Planned Giving - Define Your Legacy and Make a Difference!

Planned Giving

With thoughtful planning, anyone can provide for their financial goals and help Jacksonville University continue to be an extraordinary place to learn. Planning may allow you to:
  • Benefit family and friends while providing for the university that is important to you
  • Leave a personal legacy that reflects your values and beliefs
  • Take advantage of possible tax benefits
  • Receive the satisfaction of giving back in a meaningful way
Legacy gifts take many forms, and reasons to include JU in one's financial and estate plan are as unique as each individual, but they share a single purpose: to ensure that Jacksonville University will prosper in the future.

We appreciate the continued commitment of alumni and friends to JU students and thank them for all they do to make our good work possible. We would be honored to assist you, too. JU's success depends on your vision and generosity.
How to Make a Difference at JU
You want to make a difference at JU, but don't know where to begin? Identify your goals and review possible strategies to achieve them.
Plan Your Gift At Any Age
Simple Planning Tips to protect your family and support JU too!


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Friday March 27, 2015

Washington News

Washington Hotline

IRS Records for Charitable Deductions

In IR-2015-48, the IRS outlined the required records for substantiating charitable deductions. The basic requirement is that gifts are made to a qualified charity. The Select Check online tool at shows qualified nonprofits. Even though they are not on the IRS web site, gifts to churches, synagogues, temples, mosques and government agencies are also deductible.

Most documentation must be in your possession before filing your tax return. You must itemize deductions on Schedule A of Form 1040 to claim these charitable deductions.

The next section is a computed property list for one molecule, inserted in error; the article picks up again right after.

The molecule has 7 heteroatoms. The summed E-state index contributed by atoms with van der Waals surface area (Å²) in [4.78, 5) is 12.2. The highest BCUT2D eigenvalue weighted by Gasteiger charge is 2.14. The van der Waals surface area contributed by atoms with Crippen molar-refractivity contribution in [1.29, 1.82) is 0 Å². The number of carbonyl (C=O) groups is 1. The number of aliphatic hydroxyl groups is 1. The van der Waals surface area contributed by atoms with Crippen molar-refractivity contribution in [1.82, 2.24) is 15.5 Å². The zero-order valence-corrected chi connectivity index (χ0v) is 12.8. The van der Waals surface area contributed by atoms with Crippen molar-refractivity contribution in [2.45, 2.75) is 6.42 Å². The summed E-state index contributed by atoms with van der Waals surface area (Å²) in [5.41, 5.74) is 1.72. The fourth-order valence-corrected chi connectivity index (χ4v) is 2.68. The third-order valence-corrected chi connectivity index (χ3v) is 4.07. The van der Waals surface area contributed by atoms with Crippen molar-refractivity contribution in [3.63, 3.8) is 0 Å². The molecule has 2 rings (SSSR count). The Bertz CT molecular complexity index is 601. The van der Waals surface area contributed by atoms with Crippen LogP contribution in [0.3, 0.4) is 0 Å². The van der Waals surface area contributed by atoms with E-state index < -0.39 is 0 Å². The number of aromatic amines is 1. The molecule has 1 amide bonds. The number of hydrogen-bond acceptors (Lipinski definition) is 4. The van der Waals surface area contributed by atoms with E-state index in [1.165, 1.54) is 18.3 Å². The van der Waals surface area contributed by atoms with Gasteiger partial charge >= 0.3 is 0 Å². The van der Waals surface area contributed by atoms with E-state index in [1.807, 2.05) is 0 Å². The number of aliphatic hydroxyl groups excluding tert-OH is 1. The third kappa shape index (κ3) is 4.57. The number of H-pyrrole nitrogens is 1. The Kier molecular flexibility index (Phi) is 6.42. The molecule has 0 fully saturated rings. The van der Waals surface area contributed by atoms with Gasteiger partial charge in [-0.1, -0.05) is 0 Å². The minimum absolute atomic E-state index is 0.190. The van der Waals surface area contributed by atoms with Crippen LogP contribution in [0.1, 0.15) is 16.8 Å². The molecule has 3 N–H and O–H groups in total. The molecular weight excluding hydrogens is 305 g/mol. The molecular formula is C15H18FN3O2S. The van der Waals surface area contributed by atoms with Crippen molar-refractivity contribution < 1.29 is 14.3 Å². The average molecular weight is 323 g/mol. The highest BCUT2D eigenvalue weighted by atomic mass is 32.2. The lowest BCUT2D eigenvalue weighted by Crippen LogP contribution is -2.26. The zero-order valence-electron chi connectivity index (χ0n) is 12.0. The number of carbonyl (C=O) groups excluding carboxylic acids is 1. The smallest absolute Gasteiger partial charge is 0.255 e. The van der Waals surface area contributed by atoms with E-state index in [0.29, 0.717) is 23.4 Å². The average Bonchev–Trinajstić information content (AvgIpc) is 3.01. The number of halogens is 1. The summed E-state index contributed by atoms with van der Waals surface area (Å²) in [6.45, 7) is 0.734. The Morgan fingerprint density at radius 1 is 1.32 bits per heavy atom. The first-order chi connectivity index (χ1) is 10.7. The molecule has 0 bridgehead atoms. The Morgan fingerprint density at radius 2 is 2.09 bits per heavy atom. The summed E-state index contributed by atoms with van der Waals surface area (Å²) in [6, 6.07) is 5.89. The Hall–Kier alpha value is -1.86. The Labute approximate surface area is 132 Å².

1. Gifts Over $250 – To claim a charitable contribution deduction, donors must get a written acknowledgement from the charity for all contributions of $250 or more. If you give property, the acknowledgement must include a general description of the property.

2. Property Gifts over $500 – A noncash gift with a value greater than $500 requires you to file IRS Form 8283. If the noncash gift has a value greater than $5,000 ($10,000 for family business stock), then an appraisal by a qualified appraiser is required.

3. Vehicle Donations – A deduction over $500 for a car, boat or airplane donation is usually limited to the gross sale proceeds. Your charity will send you Form 1098-C, which you should submit with your tax return.

4. Clothing and Household Goods – Gifts of furniture, furnishings, electronics, appliances and linens generally must be in good used condition or better to be tax-deductible. An exception is available for gifts of clothing or household items over $500 if you obtain a qualified appraisal.

5. Cash – You must have a bank record or a written receipt from the charity in order to deduct any donation of cash. The record must show the name of the charity and the date and amount of the contribution. Bank records include canceled checks, and bank, credit union and credit card statements with the name of the charity, the date, and the amount paid.

6. Credit Card Gifts – The statements should show the name of the charity, the date and the transaction posting date. For payroll deductions, you should retain a pay stub or Form W-2 wage statement from your employer showing the gift amount, along with your charitable pledge card.

7. Year-end Gifts – Contributions are deductible in the year when made. Valid checks sent by U.S. Mail by December 31 are deductible. Gifts charged to a credit card before the end of 2014 count for 2014, even if the credit card bill is paid in 2015.

The IRS has a helpful mini-course on these charitable giving rules that may be found on its website ( entitled “Can I Deduct My Charitable Contributions?”

Published March 20, 2015
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